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December 27, 1913

Treatment of Tuberculosis.

JAMA. 1913;61(26):2316-2317. doi:10.1001/jama.1913.04350270034021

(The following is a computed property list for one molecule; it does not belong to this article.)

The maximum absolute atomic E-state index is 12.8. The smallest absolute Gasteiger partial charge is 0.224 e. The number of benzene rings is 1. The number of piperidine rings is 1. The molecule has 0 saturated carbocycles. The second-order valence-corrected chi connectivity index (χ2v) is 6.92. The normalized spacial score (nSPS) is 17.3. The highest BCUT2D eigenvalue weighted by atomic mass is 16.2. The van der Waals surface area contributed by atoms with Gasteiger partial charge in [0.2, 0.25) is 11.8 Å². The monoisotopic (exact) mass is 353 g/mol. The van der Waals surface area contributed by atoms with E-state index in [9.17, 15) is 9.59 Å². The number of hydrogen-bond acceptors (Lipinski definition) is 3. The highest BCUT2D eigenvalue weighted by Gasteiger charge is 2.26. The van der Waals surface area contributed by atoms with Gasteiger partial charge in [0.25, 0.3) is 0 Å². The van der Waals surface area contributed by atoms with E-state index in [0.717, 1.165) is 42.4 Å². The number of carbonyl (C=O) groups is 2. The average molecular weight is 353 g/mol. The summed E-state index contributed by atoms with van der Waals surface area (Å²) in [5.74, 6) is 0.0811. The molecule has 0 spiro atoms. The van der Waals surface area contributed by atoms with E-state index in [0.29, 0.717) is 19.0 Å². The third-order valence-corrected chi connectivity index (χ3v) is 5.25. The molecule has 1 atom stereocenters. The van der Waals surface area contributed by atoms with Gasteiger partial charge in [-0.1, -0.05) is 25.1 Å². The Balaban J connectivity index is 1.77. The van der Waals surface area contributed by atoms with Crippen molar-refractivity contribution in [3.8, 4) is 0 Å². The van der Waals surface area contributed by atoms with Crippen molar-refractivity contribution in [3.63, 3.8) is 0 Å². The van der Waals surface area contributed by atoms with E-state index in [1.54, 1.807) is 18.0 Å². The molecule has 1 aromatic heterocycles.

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While it is usually assumed that the rapid spread of information has abolished national boundaries so far as science is concerned, there seem to be certain exceptions to this rule. The view of tuberculosis entertained by Robin seems to have been neglected outside of France, although his assertions, if true, should point the way to a successful therapy and especially to a more efficient prophylaxis. Briefly, Robin's theory is this: Tuberculosis is preceded by a state of predisposition which is characterized by wasting and emaciation, and occurs in persons who present certain physical characteristics. Physiologically this period is characterized by two phenomena. The first is an increased rapidity of the respiratory exchanges so that more oxygen than normal is taken in by the lungs; and not only is a greater amount of carbon dioxid excreted, but also a portion of the oxygen disappears without being represented by the excreted carbon

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